Ethnic spatial dispersion and immigrant identity

Amelie Constant, Simone Schüller & Klaus F. Zimmermann


The role of ethnic clustering in ethnic identity formation has remained unexplored, mainly due to missing detailed data. This study closes the knowledge gap for Germany by employing a unique combination of datasets, the survey data from the German Socio-Economic Panel and disaggregated information at low geographical levels from the last two but still unexploited full German censuses, 1970 and 1987. Utilizing the exogenous placement of immigrants during the recruitment era in the 1960s and 1970s we find that local co-ethnic concentration affects immigrants’ ethnic identity. While residential ethnic clustering strengthens immigrants’ retention of an affiliation with their origin (minority identity), it weakens identification with the host society (majority identity). The effects are nonlinear and become significant only at relatively high levels of co-ethnic concentration for the minority identity and at very low levels of local concentration for the majority identity. The findings are robust to an instrumental variable approach.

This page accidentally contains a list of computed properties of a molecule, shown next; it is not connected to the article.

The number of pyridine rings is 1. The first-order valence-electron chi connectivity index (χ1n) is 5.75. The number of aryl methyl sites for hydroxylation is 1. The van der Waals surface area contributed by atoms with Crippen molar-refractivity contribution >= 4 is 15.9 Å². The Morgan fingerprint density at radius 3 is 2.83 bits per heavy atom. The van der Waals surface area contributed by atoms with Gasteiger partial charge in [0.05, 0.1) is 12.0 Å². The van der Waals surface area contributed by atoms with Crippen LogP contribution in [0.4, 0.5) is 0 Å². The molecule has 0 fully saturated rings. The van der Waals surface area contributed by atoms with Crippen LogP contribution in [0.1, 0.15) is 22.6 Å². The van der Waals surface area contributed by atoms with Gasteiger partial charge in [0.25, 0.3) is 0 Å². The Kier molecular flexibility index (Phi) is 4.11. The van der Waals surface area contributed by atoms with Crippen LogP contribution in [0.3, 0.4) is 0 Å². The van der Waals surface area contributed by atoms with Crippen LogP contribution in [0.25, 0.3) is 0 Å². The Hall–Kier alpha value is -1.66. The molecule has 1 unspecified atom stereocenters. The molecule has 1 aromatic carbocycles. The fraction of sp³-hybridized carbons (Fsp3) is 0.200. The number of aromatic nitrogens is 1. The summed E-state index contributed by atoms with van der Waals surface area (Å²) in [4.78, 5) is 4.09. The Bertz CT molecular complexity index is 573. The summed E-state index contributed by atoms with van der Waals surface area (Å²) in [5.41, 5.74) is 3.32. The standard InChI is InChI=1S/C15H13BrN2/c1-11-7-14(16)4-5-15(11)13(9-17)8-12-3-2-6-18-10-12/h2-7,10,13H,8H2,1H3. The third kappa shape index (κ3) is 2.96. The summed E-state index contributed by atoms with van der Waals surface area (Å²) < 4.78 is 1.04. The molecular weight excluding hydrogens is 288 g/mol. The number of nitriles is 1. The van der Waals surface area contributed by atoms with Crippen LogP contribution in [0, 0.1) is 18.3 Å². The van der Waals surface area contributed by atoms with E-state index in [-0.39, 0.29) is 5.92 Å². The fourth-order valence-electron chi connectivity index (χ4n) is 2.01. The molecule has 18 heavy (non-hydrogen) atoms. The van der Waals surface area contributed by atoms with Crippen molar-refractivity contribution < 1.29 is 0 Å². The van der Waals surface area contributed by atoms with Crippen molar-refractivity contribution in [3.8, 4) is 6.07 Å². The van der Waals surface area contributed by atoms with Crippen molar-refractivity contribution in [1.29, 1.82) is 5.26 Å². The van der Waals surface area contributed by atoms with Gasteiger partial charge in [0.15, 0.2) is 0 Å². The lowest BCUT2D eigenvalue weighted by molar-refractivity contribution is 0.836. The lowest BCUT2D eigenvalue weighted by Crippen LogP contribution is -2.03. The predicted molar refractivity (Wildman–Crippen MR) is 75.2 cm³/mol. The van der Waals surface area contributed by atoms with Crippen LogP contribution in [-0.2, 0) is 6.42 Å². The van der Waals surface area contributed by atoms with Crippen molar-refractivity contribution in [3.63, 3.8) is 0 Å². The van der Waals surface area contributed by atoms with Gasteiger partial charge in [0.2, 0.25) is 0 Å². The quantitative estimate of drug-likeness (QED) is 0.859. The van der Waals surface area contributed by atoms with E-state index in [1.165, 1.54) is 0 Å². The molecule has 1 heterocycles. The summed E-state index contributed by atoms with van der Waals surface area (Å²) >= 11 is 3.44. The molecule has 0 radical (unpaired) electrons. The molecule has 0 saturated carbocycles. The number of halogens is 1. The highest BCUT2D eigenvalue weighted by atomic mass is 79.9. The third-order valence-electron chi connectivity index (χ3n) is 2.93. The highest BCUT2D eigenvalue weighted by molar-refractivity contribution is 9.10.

JEL Classification: J15, R23, Z10

Keywords: Ethnic minorities, residential segregation, ethnic identity, spatial dispersion, ethnic clustering, ethnic enclaves

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